The church has not always existed. Neither Moses nor Abraham were part of the universal church. John the Baptist was not part of the church. During Jesus’s life and ministry, the church was not in existence. In Matthew 16:18, Jesus spoke of the church. He described it as a still future “upon this rock I will build my church.”

3. The Activities of the Church (Acts 2:42-47)

I said earlier that Jesus gave the church a singular mission: to go into all the world and make disciples. Not just converts, but “disciples”—followers of Christ who “obey all things that He has commanded us.” How did the early church do that?

My first sermon here 15 years ago was based on this passage. From these verses, I identified four activities of the early church that made it so effective in doing the one thing Jesus asked to do—make disciples. I used an acrostic that spells the word “WINS.” Do you remember those four components of a winning church?

4. Our Responsibilities to the Church (Hebrews 10:24-25)

When we become Christian, we become members of the invisible Body of Christ—all Christians everywhere, which is why Paul says, “You ARE Christ’s body and individually members of it.” But we are to identify with a local body of believers with whom we become spiritually connected.

Without that connection to the church, we are like severed limbs. If you separated my hand from the rest of my body, that hand would quickly atrophy. The same thing happens spiritually when members of the body of Christ separate from the church. Our relationship with the Lord withers. God created the church not just to carry out His purpose in the world but also to supply spiritual power to individual believers.

Popular thinking is that the church exists for our convenience. The congregation will still proceed through the same order of worship, hear the same sermon, and sing the same songs, whether we take part or not. So we’re tempted to believe that our presence at church doesn’t make much difference.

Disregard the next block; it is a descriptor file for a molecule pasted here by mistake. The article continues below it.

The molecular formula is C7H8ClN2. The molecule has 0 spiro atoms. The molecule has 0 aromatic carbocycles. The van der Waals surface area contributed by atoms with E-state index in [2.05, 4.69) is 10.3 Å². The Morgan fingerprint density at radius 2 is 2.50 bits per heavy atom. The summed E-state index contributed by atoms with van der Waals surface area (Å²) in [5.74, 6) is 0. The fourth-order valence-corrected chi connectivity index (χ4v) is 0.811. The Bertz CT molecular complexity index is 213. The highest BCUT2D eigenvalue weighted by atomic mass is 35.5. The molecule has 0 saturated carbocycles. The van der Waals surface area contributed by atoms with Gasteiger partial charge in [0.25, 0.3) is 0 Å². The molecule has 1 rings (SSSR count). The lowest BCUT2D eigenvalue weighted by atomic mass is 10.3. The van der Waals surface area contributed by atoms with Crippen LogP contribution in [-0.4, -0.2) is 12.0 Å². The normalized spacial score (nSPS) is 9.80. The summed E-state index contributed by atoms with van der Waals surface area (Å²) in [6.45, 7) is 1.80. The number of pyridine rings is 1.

But that’s not the case at all. Beyond our responsibility to our spiritual well-being, which suffers every time we miss an opportunity to worship, we have a responsibility to other believers. Now, at First Baptist Dallas, where I serve as pastor, hundreds of thousands of people watch our worship services online and participate in our iCampus ministry, especially those who are physically unable to attend church and have not yet been to a church. But we also realize that viewing a church service online is no substitute for being in God’s house with God’s people.

We each have a gift; if we don’t use it, the entire Body of Christ suffers, and the church is limited in its effectiveness. For example, on the day of Pentecost, 120 disciples reached the gift of tongues—to speak in a language they did not know so that those in Jerusalem who spoke those various languages could hear the gospel in their tongue.   

Yet what if the believer who chose not to exercise the gift was the one person able to speak Parthian that day? An entire group of people would have been left wondering. The Parthian visitors would have shrugged their shoulders and walked away. Every believer’s gift mattered at Pentecost, just as every believer’s spiritual gift matters today.

But beyond efficiency and effectiveness, there is a greater reason we give to the church—because the church is the only organization in the world that God created. The church has been given the highest purpose in the world—to go into all the world and make disciples.

The church should be central in our life because it was central in Jesus’ heart. Christ loved the church and gave himself for her.   

That’s what every Christian should know about the church.  


Full Passage: Ephesians 5:25